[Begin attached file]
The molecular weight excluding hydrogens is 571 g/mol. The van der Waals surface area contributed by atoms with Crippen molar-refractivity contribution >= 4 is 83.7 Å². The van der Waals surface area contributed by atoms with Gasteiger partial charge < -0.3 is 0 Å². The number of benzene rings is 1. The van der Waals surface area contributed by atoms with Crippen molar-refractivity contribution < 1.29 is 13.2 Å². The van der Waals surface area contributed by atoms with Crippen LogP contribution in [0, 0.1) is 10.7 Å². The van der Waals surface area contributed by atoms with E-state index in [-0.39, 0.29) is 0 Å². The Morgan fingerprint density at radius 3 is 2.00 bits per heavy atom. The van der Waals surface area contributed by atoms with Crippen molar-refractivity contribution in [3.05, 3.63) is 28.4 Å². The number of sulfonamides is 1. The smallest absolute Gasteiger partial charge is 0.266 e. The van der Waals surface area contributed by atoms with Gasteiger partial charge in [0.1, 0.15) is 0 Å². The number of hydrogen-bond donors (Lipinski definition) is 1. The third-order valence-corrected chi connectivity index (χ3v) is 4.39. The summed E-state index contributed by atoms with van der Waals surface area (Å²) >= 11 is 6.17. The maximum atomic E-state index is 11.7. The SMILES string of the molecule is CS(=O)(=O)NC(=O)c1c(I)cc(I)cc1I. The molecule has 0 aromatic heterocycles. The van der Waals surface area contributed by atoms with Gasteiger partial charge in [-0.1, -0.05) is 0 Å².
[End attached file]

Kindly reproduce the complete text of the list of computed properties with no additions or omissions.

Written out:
The molecular weight excluding hydrogens is 571 g/mol. The van der Waals surface area contributed by atoms with Crippen molar-refractivity contribution >= 4 is 83.7 Å². The van der Waals surface area contributed by atoms with Gasteiger partial charge < -0.3 is 0 Å². The number of benzene rings is 1. The van der Waals surface area contributed by atoms with Crippen molar-refractivity contribution < 1.29 is 13.2 Å². The van der Waals surface area contributed by atoms with Crippen LogP contribution in [0, 0.1) is 10.7 Å². The van der Waals surface area contributed by atoms with E-state index in [-0.39, 0.29) is 0 Å². The Morgan fingerprint density at radius 3 is 2.00 bits per heavy atom. The van der Waals surface area contributed by atoms with Crippen molar-refractivity contribution in [3.05, 3.63) is 28.4 Å². The number of sulfonamides is 1. The smallest absolute Gasteiger partial charge is 0.266 e. The van der Waals surface area contributed by atoms with Gasteiger partial charge in [0.1, 0.15) is 0 Å². The number of hydrogen-bond donors (Lipinski definition) is 1. The third-order valence-corrected chi connectivity index (χ3v) is 4.39. The summed E-state index contributed by atoms with van der Waals surface area (Å²) >= 11 is 6.17. The maximum atomic E-state index is 11.7. The SMILES string of the molecule is CS(=O)(=O)NC(=O)c1c(I)cc(I)cc1I. The molecule has 0 aromatic heterocycles. The van der Waals surface area contributed by atoms with Gasteiger partial charge in [-0.1, -0.05) is 0 Å².